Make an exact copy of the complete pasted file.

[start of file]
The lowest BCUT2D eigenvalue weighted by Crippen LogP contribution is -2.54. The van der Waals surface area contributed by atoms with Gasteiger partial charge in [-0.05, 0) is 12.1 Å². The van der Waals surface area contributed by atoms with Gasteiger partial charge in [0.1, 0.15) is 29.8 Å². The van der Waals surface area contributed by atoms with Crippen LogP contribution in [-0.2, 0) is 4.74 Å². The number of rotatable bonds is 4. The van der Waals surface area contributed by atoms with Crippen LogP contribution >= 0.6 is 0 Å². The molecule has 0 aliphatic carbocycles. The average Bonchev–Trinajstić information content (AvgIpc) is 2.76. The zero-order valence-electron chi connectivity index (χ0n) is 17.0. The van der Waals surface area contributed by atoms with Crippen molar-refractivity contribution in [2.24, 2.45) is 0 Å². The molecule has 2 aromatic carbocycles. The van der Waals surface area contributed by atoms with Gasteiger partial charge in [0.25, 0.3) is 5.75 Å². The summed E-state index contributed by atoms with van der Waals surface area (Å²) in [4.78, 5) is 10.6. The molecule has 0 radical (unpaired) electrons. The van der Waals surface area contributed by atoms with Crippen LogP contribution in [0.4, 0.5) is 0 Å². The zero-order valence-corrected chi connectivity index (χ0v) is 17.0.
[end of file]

The lowest BCUT2D eigenvalue weighted by Crippen LogP contribution is -2.54. The van der Waals surface area contributed by atoms with Gasteiger partial charge in [-0.05, 0) is 12.1 Å². The van der Waals surface area contributed by atoms with Gasteiger partial charge in [0.1, 0.15) is 29.8 Å². The van der Waals surface area contributed by atoms with Crippen LogP contribution in [-0.2, 0) is 4.74 Å². The number of rotatable bonds is 4. The van der Waals surface area contributed by atoms with Crippen LogP contribution >= 0.6 is 0 Å². The molecule has 0 aliphatic carbocycles. The average Bonchev–Trinajstić information content (AvgIpc) is 2.76. The zero-order valence-electron chi connectivity index (χ0n) is 17.0. The van der Waals surface area contributed by atoms with Crippen molar-refractivity contribution in [2.24, 2.45) is 0 Å². The molecule has 2 aromatic carbocycles. The van der Waals surface area contributed by atoms with Gasteiger partial charge in [0.25, 0.3) is 5.75 Å². The summed E-state index contributed by atoms with van der Waals surface area (Å²) in [4.78, 5) is 10.6. The molecule has 0 radical (unpaired) electrons. The van der Waals surface area contributed by atoms with Crippen LogP contribution in [0.4, 0.5) is 0 Å². The zero-order valence-corrected chi connectivity index (χ0v) is 17.0.